Ireland's Arctic Siege: The Big Freeze of 1947Paperback
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- Publisher: Gill & Macmillan Ltd
- Format: Paperback | 304 pages
- Dimensions: 130mm x 196mm x 32mm | 422g
- Publication date: 15 October 2012
- Publication City/Country: Dublin
- ISBN 10: 0717154483
- ISBN 13: 9780717154487
- Edition statement: Reprint
- Illustrations note: black & white illustrations, maps, black & white plates
- Sales rank: 191,966
On 19 January 1947 Ireland was invaded by a "freakish" anticyclonic weather phenomenon that lasted for two months. The arctic siege brought freezing temperatures of -14 Centigrade (7 F), a piercing east wind reaching 60-70 m.p.h., five major blizzards, and snowdrifts of 12 to 20 feet-some topping 50. Cars, buses, houses and entire villages were buried, roads were blocked, telephone and electricity lines felled and towns and farms isolated as food and fuel dwindled. Tragically this happened amidst the worst fuel crisis in Ireland's history. People were forced to strip wood from their homes, and nearly half of all Dubliners were burning furniture to survive. By 19 February 1947 Dublin's death rate had more than doubled as the poor and elderly succumbed to hunger, cold and illness. Kevin C. Kearns presents a graphic account of what was regarded as a near-biblical calamity of blizzards, freezing, hunger, floods and threatened famine. This is a vivid tale of suffering and courage, death and survival, of human resilience and real heroism, poignantly authenticated by the oral testimony of those who lived through the arctic siege.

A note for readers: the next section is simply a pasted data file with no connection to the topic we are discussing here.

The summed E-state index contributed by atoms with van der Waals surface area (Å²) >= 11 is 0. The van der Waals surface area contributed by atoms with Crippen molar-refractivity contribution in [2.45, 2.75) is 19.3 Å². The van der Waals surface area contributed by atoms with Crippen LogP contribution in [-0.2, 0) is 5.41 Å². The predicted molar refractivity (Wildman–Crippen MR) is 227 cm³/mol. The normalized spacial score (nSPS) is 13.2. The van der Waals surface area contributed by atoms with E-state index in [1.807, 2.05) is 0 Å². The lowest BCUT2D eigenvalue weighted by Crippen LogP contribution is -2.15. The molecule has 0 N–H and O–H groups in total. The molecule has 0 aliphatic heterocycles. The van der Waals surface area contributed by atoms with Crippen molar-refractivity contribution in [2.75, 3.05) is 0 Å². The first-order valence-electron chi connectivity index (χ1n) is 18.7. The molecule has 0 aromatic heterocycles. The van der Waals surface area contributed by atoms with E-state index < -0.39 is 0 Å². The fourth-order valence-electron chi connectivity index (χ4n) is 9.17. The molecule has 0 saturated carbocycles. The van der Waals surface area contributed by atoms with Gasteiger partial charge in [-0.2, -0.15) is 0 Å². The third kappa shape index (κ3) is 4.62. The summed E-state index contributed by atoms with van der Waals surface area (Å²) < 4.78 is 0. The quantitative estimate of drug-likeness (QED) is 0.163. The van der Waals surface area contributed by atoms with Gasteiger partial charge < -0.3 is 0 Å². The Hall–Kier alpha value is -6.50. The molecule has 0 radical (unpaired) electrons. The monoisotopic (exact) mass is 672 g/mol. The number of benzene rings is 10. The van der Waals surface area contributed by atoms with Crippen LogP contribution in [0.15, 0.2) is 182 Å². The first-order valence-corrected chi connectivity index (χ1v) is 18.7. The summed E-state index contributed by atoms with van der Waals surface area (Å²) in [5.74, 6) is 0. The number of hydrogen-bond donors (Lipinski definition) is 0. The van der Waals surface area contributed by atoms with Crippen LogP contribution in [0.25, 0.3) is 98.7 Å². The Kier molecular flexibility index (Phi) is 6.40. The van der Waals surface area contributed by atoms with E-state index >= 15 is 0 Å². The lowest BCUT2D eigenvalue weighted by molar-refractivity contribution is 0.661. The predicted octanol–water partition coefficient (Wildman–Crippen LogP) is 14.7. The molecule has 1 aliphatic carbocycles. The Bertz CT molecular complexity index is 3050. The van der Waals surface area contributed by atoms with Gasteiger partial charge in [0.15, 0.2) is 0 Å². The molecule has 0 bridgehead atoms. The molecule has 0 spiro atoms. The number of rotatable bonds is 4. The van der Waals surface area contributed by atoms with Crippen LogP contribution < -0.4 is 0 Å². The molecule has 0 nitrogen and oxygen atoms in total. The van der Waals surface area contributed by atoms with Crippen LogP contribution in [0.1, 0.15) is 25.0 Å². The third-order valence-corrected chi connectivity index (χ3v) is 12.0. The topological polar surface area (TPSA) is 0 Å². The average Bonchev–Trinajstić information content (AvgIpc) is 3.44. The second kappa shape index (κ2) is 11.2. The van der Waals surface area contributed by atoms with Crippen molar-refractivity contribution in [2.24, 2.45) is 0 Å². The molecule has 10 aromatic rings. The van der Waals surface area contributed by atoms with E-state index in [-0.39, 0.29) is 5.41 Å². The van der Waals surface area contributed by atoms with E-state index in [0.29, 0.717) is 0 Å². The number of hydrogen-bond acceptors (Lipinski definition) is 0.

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Kevin C. Kearns PhD is a social historian and professor emeritus at the University of Northern Colorado. He has made thirty-eight research trips to Ireland, a number of which were funded by the National Geographic Society. Of his ten books on Dublin, five have been bestsellers, most notably Dublin Tenement Life, which was number 1 on the Irish Times bestseller list for many weeks. He now resides in the coastal village of Camden, Maine.
"Reveals tales of heroism and tragedy - a fascinating read" Richard Oakley, The Sunday Times